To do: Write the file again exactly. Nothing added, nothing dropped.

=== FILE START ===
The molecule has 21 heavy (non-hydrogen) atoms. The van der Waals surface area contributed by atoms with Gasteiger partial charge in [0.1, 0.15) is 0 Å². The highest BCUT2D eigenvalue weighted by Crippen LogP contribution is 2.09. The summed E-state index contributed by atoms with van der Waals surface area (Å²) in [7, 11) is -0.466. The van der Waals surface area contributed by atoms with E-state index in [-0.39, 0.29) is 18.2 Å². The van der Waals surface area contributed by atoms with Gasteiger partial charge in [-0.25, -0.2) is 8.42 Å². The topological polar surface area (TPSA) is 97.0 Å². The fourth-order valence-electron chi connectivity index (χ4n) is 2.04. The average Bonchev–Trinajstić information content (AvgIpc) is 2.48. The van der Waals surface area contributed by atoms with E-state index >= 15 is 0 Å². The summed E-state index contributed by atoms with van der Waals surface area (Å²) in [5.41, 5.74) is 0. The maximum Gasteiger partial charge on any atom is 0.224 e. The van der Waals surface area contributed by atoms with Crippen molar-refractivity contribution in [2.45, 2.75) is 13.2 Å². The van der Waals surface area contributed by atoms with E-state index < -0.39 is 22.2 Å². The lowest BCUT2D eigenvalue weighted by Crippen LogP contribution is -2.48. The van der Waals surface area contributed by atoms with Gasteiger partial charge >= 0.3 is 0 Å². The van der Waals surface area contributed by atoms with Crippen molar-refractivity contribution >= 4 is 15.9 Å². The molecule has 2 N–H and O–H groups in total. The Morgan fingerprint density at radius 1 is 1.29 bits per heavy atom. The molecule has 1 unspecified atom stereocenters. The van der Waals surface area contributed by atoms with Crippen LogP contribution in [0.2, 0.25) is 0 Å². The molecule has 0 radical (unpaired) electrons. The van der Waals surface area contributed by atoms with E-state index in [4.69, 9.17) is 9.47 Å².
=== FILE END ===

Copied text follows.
The molecule has 21 heavy (non-hydrogen) atoms. The van der Waals surface area contributed by atoms with Gasteiger partial charge in [0.1, 0.15) is 0 Å². The highest BCUT2D eigenvalue weighted by Crippen LogP contribution is 2.09. The summed E-state index contributed by atoms with van der Waals surface area (Å²) in [7, 11) is -0.466. The van der Waals surface area contributed by atoms with E-state index in [-0.39, 0.29) is 18.2 Å². The van der Waals surface area contributed by atoms with Gasteiger partial charge in [-0.25, -0.2) is 8.42 Å². The topological polar surface area (TPSA) is 97.0 Å². The fourth-order valence-electron chi connectivity index (χ4n) is 2.04. The average Bonchev–Trinajstić information content (AvgIpc) is 2.48. The van der Waals surface area contributed by atoms with E-state index >= 15 is 0 Å². The summed E-state index contributed by atoms with van der Waals surface area (Å²) in [5.41, 5.74) is 0. The maximum Gasteiger partial charge on any atom is 0.224 e. The van der Waals surface area contributed by atoms with Crippen molar-refractivity contribution in [2.45, 2.75) is 13.2 Å². The van der Waals surface area contributed by atoms with E-state index < -0.39 is 22.2 Å². The lowest BCUT2D eigenvalue weighted by Crippen LogP contribution is -2.48. The van der Waals surface area contributed by atoms with Gasteiger partial charge >= 0.3 is 0 Å². The van der Waals surface area contributed by atoms with Crippen molar-refractivity contribution >= 4 is 15.9 Å². The molecule has 2 N–H and O–H groups in total. The Morgan fingerprint density at radius 1 is 1.29 bits per heavy atom. The molecule has 1 unspecified atom stereocenters. The van der Waals surface area contributed by atoms with Crippen LogP contribution in [0.2, 0.25) is 0 Å². The molecule has 0 radical (unpaired) electrons. The van der Waals surface area contributed by atoms with E-state index in [4.69, 9.17) is 9.47 Å².